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Interesting hacks, snippets, and shortcuts.

Oct 27

Repairing an LCD TV

After almost 6 years of service, my TV (a Samsung LNT4065F in case you are googling this problem) stopped working. It died slowly. Over the course of many months, it would take longer to come on each time. Eventually, I could expect to wait five minutes from pressing the power button to being able to use the TV. Then it started to not come on at all. Sometimes, instead of the image, I would just get vertical bands of color:

My TV on its deathbed

As a rule of thumb, when I see electronics behaving like this, I suspect bad capacitors. I opened up the back and sure enough, there were 4 capacitors that had failed:

Location of bad capacitors

Notice the leaking electrolyte (red arrows) and bulging vents (orange arrows) compared to a good capacitor (green arrow):

Close up of bad capacitors

Fixing the glitch

Fortunately, capacitors are cheap and readily available. I ordered my replacements from Mouser Electronics but you can also get them from Amazon or sometimes even your local RadioShack (sadly, less often than you could in the past).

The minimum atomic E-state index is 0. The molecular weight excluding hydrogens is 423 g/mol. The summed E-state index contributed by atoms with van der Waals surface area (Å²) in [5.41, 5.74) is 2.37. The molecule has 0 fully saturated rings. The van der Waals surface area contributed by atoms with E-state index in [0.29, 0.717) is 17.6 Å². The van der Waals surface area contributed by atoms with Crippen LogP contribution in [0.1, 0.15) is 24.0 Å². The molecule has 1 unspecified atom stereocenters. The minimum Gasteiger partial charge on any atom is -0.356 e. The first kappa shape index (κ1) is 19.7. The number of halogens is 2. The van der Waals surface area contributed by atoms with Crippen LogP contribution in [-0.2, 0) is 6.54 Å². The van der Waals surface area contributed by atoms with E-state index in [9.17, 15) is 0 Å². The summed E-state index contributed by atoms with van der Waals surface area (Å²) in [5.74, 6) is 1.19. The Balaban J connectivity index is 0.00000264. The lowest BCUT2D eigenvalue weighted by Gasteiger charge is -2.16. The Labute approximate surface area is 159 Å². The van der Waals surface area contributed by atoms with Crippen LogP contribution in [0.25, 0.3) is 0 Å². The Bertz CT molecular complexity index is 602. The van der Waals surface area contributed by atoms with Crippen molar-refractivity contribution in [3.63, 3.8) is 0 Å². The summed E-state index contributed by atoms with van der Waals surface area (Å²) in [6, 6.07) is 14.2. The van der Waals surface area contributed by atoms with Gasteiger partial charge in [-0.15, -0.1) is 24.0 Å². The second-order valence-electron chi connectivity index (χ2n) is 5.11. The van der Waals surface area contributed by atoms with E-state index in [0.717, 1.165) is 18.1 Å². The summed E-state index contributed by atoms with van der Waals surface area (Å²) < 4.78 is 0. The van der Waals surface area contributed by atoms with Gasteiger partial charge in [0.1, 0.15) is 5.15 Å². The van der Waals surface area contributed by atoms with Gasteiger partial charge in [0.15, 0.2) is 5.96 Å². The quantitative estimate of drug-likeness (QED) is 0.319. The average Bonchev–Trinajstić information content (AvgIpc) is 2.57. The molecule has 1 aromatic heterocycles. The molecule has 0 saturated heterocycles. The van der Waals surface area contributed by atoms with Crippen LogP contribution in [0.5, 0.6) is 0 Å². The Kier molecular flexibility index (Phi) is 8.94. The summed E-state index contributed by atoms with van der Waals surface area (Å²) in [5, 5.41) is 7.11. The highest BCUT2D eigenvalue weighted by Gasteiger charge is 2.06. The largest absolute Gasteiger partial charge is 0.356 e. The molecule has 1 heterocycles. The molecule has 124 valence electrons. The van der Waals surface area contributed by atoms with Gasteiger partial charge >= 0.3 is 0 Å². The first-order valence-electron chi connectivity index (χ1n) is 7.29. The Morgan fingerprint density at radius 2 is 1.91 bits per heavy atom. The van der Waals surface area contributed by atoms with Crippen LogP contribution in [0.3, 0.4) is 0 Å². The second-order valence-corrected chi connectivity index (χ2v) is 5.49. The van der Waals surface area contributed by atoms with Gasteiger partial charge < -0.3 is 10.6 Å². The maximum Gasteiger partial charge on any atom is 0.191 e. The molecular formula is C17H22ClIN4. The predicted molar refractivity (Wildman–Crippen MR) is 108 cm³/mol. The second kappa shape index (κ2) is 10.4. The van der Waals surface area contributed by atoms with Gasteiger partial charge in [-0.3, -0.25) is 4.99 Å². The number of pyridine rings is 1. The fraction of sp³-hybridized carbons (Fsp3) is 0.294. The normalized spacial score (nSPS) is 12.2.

My TV required the following components:

Make sure you use the correct capacitors for your TV. It will probably not be exactly the same as mine. The voltage (V) and capacitance (µF) should be printed on the side of each capacitor.

Replacing the components is a fairly simple process but does require soldering. Start by removing the board from your TV (take lots of pictures so you remember how it all goes together). At this point, I suggest taking a screw driver and shorting the leads of any large capacitors you see. Odds are, nothing will happen, but you'd rather arc to the screwdriver than get a nasty shock later.

Now desolder the old capacitors and put in the new ones. Keep in mind that these capacitors are polarized so you have to put them in the right way. They will have a stripe with '-' in it on the negative side.

Notice the '-' symbol and stripe on the capacitors

There should be indications on the board to help you determine which side it lines up with (or you could refer to the pictures you took, right?). Notice the tiny '+' signs on my board that correspond to the positive (opposite of the stripe) lead on my capacitors:

'+' sign on underside of board

It's back baby

After putting it all back together, it's time for the moment of truth. I plugged it in, turned it on, and...

Good as new!

Good as new!